Video by Maren Machles
Two hours have elapsed and not one whale, not one misty plume of blow hole exhalation, has breached the horizon. The M/V Triumphant slams down upon the oncoming waves like a stomach-roiling slow-motion roller coaster, a sure-fire reason to throw your hands up and enjoy the ride or to hold on with white knuckles and force down that green-faced seasickness.
Just moments before you run out of patience, someone on the boat points excitedly at a smoke-like expulsion of mist and air as it quickly dissipates into the ocean breeze. The captain speaks over the PA, “This is it folks, it looks like we’ve spotted one!” and the boat starts to head toward the whale. A once restaurant-like environment of varying conversations is silenced as we wait the eight minutes for the blue giant to resurface.
“Eileen” (pun intended), a blue whale with a slight bend on the right side of its fluke, comes to the surface to catch its breath, showing our little audience just how majestic these creatures are. This seasonal whale watching cruise is not just a chance to gawk at the sea life in Long Beach’s oceanic backyard, but is an opportunity for residents and tourists alike to learn about the importance of protecting our marine life.
The Aquarium of the Pacific and Cascadia Research Collective, a scientific and education organization based in Olympia, WA, have joined together with the mission of protecting these whales so that ships traveling in and out of the Long Beach and Los Angeles ports will no longer pose a threat to the gentle giants. The two teams have a long way to go. According to Kera Mathes, an Education Specialist at the Aquarium, in 2007 four whales were found dead due to ship strike, which is an alarming number out of a total population of only 2300 blue whales, and this doesn’t include the deceased that have sunk to the murky bottom.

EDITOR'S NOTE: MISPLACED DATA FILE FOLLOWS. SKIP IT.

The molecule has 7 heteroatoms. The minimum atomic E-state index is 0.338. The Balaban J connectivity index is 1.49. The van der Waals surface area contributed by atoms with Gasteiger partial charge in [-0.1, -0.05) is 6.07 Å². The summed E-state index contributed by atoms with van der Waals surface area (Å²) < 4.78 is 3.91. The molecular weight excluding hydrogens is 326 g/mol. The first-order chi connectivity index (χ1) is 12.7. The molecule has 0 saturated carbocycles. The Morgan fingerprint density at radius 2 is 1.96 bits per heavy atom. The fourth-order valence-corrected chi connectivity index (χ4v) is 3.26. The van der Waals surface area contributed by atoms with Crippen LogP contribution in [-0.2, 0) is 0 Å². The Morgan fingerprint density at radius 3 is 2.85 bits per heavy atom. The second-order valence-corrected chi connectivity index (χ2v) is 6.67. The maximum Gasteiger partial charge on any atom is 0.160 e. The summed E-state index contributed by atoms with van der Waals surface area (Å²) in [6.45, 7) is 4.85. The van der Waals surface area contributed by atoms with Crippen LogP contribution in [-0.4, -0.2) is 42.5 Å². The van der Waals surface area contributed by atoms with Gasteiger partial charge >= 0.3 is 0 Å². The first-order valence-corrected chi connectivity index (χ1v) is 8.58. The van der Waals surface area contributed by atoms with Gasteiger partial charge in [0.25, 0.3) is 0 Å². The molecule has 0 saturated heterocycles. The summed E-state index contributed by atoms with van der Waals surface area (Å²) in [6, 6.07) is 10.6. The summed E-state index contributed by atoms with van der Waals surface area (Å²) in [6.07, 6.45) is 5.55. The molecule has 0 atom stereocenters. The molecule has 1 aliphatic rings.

Mathes explained, “These whales are negatively buoyant, which means that when they die they sink, so [Cascadia Research Collective thinks] that there’s even more that are being hit that we don’t know about.” The Aquarium of the Pacific is helping to collect data on these whales so that Cascadia can start to figure out what’s happening to them within the range of these incredibly busy ports. More data means the aquarium and the collective can improve and better implement conservation efforts to protect this endangered species.
Mathes was happy to share her enthusiasm for blue whale and marine life conservation. “I think that having people out on the water is really important because I think a lot of people aren’t aware of the wildlife in their own backyard,” she says. Wednesday alone, within a mere three hours, whale watchers were able to see two different types of dolphins and two blue whales while two days ago, humpback and fin whales were spotted as well. Mathes continues, saying that “by getting people out here they can start to understand what this ecosystem is like and why it’s worth protecting. If you can bring people out here and have them connect with these animals in their backyard, ideally they’ll want to protect it.”
The Aquarium of the Pacific’s Blue Whale and Sea Life Cruise departs from Dock #2 in Rainbow Harbor twice daily at 12:00PM and 3:30PM for the rest of this summer.The M/V Triumphant by Harbor Breeze Cruises is a new addition to the fleet, allowing whale watchers to choose between a windy front row seat or a calmer view in the back of the boat. Visit the aquarium website for more information about pricing, and to RSVP.
Photos by Asia Morris
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